The archaeological record of the forests of northern Saskatchewan is not well known. This is in part because the amount of research in this area of the province has been limited, in part because the archaeological deposits are shallow and the preservation of materials poor. On the whole, the surface soils in the north have been remarkably stable since deglaciation, largely because of the anchoring effect of the heavy vegetation. As a result, there has been little erosion and deposition, and stratified deposits are therefore rare. Given this situation, it has been very difficult to discern the sequence of changing archaeological cultures over the millennia. Also, because the forest soils are acidic, all bone tends to decompose relatively quickly. Since most archaeological occupations do not contain bone, it is not possible to determine the animals that were relied upon for food, nor is it possible to learn during which season the occupations occurred. The latter is accomplished in other environmental settings (i.e., the grasslands) by examining such things as tooth eruption and wear patterns in order to determine the time of year in which an animal died. An equally critical problem is that this lack of bone reduces the archaeologist’s opportunity to obtain radiocarbon dates. In short, the forested region of northern Saskatchewan presents archaeologists with some major research challenges. Therefore, it has been necessary to extrapolate some interpretations from neighbouring regions, such as the Barren Grounds, where there are some stratified deposits and where there is better preservation of the bones of food animals. In the southern edge of the forest, stratified deposits in the Saskatchewan River valley have also been very important.By 10,500 years ago, the glacier front had receded to about the latitude of the present-day Churchill River; however, the newly exposed lands would have been a chaotic environment of buried ice blocks, raging meltwater rivers, and glacial lakes. In particular, ponded against the ice front was a huge northwestern arm of Glacial Lake Agassiz. It is not surprising, therefore, that human colonization of the north does not seem to have begun until after 9,000 years ago. The hunting weapon employed by these people appears to have been the atlatl, a throwing stick with a hook at one end which is used to propel small spears (darts). In the upper Churchill River basin, three Cody complex lanceolate, stemmed spear points have been found, which on the plains date to about 9,000-8,500 years ago. The people who produced the Cody complex were established plains bison hunters, so the presence of some of these people in the upper Churchill River region probably reflects continued warming in postglacial times, which allowed grasslands (and bison) to expand well north of the historically known limits.
Shortly after 8,000 years ago, the glacial front retreated north, out of the province, and it is likely that the barren-ground caribou population had increased and was migrating seasonally. In any case, people making lanceolate spear points (Plano complex) had clearly become well established, with a subsistence economy focused on barren ground caribou. These people would have lived in small, mobile bands that followed the caribou in their movements between the tundra adjacent to the ice front in the summer and the forests to the south in the winter. This economic cycle has been referred to as “herd following,” and was characteristic of the occupants of the northern transitional forest until historical times, when it was recorded in some detail for the Dene (Chipewyan) of northern Saskatchewan. It is therefore the oldest subsistence economy in the north, and during the summer took people out onto the open tundra of the Barren Grounds.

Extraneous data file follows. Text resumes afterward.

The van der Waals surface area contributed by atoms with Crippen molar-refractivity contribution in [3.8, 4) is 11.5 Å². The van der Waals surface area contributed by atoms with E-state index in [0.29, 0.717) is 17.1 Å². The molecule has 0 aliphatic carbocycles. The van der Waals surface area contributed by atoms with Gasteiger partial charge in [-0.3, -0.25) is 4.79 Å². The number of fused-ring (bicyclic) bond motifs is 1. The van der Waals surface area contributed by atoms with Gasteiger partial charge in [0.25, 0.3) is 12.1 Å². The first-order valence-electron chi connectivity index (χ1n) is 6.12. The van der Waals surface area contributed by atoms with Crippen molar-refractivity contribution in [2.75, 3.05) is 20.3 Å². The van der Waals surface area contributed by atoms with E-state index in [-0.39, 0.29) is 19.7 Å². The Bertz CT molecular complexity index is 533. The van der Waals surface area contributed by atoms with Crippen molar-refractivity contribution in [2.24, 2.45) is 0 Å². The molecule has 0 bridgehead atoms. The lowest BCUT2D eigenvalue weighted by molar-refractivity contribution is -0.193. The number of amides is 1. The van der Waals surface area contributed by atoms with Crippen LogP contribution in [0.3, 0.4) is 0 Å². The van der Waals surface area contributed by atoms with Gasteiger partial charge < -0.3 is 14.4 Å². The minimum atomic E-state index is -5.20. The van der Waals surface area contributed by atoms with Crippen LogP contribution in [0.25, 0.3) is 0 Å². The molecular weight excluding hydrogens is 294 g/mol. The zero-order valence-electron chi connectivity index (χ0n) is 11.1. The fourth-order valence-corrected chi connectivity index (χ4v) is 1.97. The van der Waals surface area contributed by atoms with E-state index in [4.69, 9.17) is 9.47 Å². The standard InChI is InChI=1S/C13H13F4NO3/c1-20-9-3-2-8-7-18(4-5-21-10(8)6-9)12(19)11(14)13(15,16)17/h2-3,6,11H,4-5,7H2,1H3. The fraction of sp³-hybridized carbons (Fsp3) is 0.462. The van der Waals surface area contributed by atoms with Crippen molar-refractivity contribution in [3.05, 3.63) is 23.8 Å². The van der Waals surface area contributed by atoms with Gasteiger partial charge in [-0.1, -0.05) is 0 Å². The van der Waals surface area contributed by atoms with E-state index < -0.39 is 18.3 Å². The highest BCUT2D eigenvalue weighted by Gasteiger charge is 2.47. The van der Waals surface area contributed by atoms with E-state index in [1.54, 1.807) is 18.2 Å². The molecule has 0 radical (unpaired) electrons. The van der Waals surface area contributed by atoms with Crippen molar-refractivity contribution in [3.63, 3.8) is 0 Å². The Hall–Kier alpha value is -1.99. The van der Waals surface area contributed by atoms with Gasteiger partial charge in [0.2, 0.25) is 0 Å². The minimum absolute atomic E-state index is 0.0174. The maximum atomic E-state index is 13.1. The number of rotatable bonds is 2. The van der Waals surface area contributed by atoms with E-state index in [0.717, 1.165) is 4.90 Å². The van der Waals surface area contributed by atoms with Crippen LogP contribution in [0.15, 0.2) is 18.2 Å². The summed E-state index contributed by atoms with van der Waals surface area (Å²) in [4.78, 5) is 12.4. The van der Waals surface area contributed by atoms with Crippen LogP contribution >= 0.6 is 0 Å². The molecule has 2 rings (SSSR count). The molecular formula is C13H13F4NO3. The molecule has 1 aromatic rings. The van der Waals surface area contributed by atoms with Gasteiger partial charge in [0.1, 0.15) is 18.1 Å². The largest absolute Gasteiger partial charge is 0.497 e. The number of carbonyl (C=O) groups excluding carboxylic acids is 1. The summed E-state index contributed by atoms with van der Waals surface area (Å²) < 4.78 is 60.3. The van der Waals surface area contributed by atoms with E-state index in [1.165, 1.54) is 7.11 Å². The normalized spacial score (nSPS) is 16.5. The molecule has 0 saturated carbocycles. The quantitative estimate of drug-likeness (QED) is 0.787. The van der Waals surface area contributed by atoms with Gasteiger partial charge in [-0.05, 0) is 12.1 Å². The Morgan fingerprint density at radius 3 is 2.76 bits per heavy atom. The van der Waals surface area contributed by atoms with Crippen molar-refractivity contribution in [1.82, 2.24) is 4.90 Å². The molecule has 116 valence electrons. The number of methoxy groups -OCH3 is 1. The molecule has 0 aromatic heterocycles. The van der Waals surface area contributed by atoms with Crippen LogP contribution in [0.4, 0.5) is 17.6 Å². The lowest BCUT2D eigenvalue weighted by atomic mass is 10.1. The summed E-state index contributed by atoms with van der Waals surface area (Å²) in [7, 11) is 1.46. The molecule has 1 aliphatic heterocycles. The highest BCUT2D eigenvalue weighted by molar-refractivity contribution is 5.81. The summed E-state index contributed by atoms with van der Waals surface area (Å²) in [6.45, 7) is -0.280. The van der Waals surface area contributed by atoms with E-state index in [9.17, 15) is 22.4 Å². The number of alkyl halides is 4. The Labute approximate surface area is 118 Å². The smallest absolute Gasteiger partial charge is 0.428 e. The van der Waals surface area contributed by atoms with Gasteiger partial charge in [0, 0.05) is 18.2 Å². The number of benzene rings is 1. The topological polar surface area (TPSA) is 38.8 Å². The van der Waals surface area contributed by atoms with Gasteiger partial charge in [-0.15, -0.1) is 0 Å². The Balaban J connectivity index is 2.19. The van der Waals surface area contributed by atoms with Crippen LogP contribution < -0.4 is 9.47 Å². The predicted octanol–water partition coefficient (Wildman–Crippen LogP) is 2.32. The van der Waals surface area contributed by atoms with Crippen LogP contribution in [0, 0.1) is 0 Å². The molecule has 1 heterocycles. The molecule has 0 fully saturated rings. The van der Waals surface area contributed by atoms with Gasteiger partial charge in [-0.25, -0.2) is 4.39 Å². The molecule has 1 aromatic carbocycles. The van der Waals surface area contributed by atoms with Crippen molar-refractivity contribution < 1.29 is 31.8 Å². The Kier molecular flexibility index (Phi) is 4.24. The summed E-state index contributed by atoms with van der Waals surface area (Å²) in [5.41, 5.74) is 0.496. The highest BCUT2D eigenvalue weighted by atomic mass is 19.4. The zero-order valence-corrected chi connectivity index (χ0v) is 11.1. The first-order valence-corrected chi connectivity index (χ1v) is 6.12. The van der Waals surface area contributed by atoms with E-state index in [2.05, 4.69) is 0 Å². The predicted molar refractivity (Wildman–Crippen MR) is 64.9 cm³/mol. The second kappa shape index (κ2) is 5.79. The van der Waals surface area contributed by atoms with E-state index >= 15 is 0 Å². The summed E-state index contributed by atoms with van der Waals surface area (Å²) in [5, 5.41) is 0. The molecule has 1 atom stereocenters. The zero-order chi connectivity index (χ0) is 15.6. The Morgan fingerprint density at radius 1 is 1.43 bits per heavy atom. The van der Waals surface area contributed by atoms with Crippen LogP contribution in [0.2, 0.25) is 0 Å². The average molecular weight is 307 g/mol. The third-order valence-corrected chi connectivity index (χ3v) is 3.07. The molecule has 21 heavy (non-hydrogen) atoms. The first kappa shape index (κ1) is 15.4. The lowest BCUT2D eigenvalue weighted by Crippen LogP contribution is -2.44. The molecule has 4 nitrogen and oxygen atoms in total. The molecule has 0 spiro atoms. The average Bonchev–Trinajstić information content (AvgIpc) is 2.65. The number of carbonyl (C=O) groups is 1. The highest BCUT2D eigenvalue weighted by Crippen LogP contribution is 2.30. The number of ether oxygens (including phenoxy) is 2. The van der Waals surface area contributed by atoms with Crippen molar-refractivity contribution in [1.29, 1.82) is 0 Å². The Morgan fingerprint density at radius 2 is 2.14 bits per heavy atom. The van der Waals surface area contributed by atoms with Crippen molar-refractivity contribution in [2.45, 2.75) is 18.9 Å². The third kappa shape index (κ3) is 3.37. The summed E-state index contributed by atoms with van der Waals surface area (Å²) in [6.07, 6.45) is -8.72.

In the millennia that followed, a succession of archaeological cultures have been recognized in the forest-tundra transition zone and the neighbouring Barren Grounds—all produced by the herd followers. These, best known from the Barren Grounds to the north of the province, are: Shield Archaic, about 7,500-3,500 years ago; Arctic Small Tool, about 3,500-2,650 years ago; Taltheilei, about 2,650-1,400 years ago; and pre-contact Dene, about 1,200-250 years ago. The Shield Archaic is characterized by the introduction of large, side-notched points, and the continuing production of small numbers of leaf-shaped points suggests a development out of the preceding Plano culture. While this may have been the case, it is clear that the Arctic Small Tool culture was brought into northern Saskatchewan by some bands of Paleo-Eskimos from the Arctic coastal regions, probably because deteriorating (colder) climatic conditions had made life in the Arctic increasingly difficult. These Paleo-Eskimos crafted remarkable miniaturized stone tools, delicately flaked from fine-grained, flinty stones. As for Taltheilei, this culture appears to have been brought to the region by peoples from the northwest, the Mackenzie valley region. Taltheilei is recognized by the presence of stemmed dart points and chithos; the latter are disc-shaped hide-working tools that were chipped from coarse stone. A major volcanic eruption on the Alaska/Yukon border, about 1,250 years ago, may have forced pre-contact Dene (ancestral Chipewyan) to move into this region. These people made small side- and corner-notched projectile points, many of them arrowheads.